Here we are, the top 10. These are the albums that stood out above the rest in even this phenomenal year. It's impossible to have heard every good album that came out, because there is just too much material out there for one person to listen to it all, but I did a pretty good job of keeping up with new metal this year. Of the hundreds of new releases I checked out in whole or in part, these were (in my opinion) the absolute pinnacle. So without further ado, here we go.
The Top 10 Metal Albums of 2012
This traditional doom record, the band's full-length debut, made quite a splash early this year. On my initial listen I enjoyed it, but that was it. Since then, it has continued to grow on me, establishing itself in my mind as one of the premiere doom releases of the year. The long, sluggish, well-structured slabs of sorrowful goodness are all very strong and all work together to put this record amongst the year's best.
I've stated before that this album is a little on the melodramatic side, but it's unique and so brilliantly orchestrated that it is still the best black metal record to come out this year. A symphonic piece of black metal that pulls more stylistic influence from Wagnerian operas than classical symphonies, the songwriting and orchestration at work here are delicate and beautiful but they retain the requisite black metal darkness.
The brilliant and nebulously classifiable Californians released their first studio album in five years just a couple months ago, and yet again they produced a remarkable record. The tightness and complexity of their music, together with their sludge-based heaviness and hostility, keeps them at the top of the post-metal mountain.
Admittedly, this is a somewhat sentimental pick for me. Woods of Ypres was one of my favorite bands, and David Gold's untimely death adds a cruel irony to his lyrics about death and mortality. A combination of factors made this release really hit me on an emotional level, and I can honestly say I cried the first time I played this album. The music is excellent, but this album is here for its ability to make that kind of genuine emotional impact.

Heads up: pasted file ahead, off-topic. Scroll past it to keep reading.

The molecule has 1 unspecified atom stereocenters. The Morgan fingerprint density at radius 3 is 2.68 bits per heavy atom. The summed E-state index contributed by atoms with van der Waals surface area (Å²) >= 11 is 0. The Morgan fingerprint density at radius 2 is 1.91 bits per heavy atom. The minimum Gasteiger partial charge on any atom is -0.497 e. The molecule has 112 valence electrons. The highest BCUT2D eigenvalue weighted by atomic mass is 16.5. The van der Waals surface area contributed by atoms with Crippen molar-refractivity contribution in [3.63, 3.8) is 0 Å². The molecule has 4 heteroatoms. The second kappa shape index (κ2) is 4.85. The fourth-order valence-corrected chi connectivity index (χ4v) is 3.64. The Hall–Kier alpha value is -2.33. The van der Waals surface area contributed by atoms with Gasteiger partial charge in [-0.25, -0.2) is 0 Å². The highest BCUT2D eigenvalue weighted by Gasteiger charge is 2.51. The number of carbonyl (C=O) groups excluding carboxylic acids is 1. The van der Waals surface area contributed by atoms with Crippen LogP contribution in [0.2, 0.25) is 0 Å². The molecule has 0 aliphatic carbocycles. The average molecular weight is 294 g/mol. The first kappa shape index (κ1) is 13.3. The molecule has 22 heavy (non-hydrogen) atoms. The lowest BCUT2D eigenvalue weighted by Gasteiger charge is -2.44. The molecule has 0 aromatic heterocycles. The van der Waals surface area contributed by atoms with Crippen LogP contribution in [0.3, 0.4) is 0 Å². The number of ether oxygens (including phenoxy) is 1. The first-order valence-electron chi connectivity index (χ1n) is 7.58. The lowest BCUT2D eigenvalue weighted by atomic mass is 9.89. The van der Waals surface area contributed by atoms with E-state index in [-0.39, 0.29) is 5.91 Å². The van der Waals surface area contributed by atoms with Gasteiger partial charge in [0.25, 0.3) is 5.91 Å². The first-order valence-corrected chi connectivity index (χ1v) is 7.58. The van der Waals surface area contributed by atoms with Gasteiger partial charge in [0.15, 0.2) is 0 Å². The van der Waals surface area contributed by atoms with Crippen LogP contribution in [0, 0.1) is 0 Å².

These Germans were one of several funeral doom bands to release really strong albums this year. I've heard some complaints that this record is not as heavy and unrelentingly dark as its predecessors, and while that claim is true, I'm not convinced that it's actually a bad thing. I think the glimmers of light in the dark enhance the overall effect of the music. Ahab can be as slow and heavy as anybody, but by adding some points of contrast they augment that heaviness in a really appealing way. As blasphemous as it may be to say, I might like this even better than their dark and brilliant 2006 full-length debut The Call of the Wretched Sea.
This was the best folk metal album of the year. I'd been looking forward to it for months, and when I finally heard it I was blown away. With a perfect balance between folky catchiness, epic fantasy drama, and excellently composed metal this album really has everything any folk metal fan could ask for. Germany has long been one of the premiere countries for folk metal, and this album secures Finsterforst a place amongst that nation's elite folk metal outfits.
Old school death metal has gone through a major resurgence in recent years, and several classic bands have returned with proof that they can crush most of the newcomers into dust. Standing out head and shoulders above the rest of this year's old school death releases is Unleashed with their magnum opus, Odalheim. This is not just brutally heavy, well written, and tightly performed. It's also stunningly cold sounding, with an inexplicable black metal feel to the clearly death metal material. Hedlund and company perform the material with an energetic ferocity one would expect from a much younger band, but with the expertise of masters. This is the best album Unleashed have ever released.
3. Atra Mors -by- Evoken
Evoken are probably the best funeral doom band in the world. This year, they further cemented their place at the top with Atra Mors, a flawless slab of gloomy, gorgeous, and monumentally heavy doom. It's absolutely everything a funeral doom record could ever wish to be, and I can't honestly think of anything about it that could be improved. In a normal year it would easily be the top album, but 2012 has just been absurdly good.
I don't like Cattle Decapitation. Their militantly vegan message is annoying, and their style has never been my favorite. That's what makes their placement this high on my own list so bizarre to me, but they've earned it. Monolith of Inhumanity is a crushingly brutal deathgrind release. What sets it apart, though, is the inclusion of enough melody and restraint in all the right places. This side of their new approach highlights and enhances the intense highs to absolute perfection. The vocal acrobatics at work are some of the best and most interesting of the year, and the overall effect is just stunning.
This is it, the best album of the best year in recent metal memory. And it comes from . . . Japan? Yes, the Japanese avant-garde masters released the most deliciously bizarre and wonderful record of 2012. Its massive array of musical instrumentation and creative song structures dazzle the mind. Despite incorporating elements of a half dozen or so metal sub-genres, together with wildly diverse vocals and every instrument from bongos to saxophone, the entire album is so coherent and airtight that it doesn't even seem possible for all these sounds to fit together so smoothly. This has been my top pick for the year's top album since March, and not once did anything else manage to budge it from that spot. It's a really great record.